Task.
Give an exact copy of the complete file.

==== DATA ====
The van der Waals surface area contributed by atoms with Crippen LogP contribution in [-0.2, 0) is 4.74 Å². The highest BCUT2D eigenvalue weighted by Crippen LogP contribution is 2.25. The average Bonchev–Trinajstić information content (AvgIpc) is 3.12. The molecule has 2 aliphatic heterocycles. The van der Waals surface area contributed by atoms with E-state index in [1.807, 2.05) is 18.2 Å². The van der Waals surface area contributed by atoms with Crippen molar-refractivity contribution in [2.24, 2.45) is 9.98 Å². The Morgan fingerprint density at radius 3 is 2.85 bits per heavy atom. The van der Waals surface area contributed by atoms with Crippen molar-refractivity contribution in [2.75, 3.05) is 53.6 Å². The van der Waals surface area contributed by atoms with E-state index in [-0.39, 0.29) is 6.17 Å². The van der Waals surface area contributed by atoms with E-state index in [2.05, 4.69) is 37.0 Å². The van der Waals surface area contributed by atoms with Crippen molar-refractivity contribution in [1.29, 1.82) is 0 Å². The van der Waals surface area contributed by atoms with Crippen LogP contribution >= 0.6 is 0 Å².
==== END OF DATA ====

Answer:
The van der Waals surface area contributed by atoms with Crippen LogP contribution in [-0.2, 0) is 4.74 Å². The highest BCUT2D eigenvalue weighted by Crippen LogP contribution is 2.25. The average Bonchev–Trinajstić information content (AvgIpc) is 3.12. The molecule has 2 aliphatic heterocycles. The van der Waals surface area contributed by atoms with E-state index in [1.807, 2.05) is 18.2 Å². The van der Waals surface area contributed by atoms with Crippen molar-refractivity contribution in [2.24, 2.45) is 9.98 Å². The Morgan fingerprint density at radius 3 is 2.85 bits per heavy atom. The van der Waals surface area contributed by atoms with Crippen molar-refractivity contribution in [2.75, 3.05) is 53.6 Å². The van der Waals surface area contributed by atoms with E-state index in [-0.39, 0.29) is 6.17 Å². The van der Waals surface area contributed by atoms with E-state index in [2.05, 4.69) is 37.0 Å². The van der Waals surface area contributed by atoms with Crippen molar-refractivity contribution in [1.29, 1.82) is 0 Å². The van der Waals surface area contributed by atoms with Crippen LogP contribution >= 0.6 is 0 Å².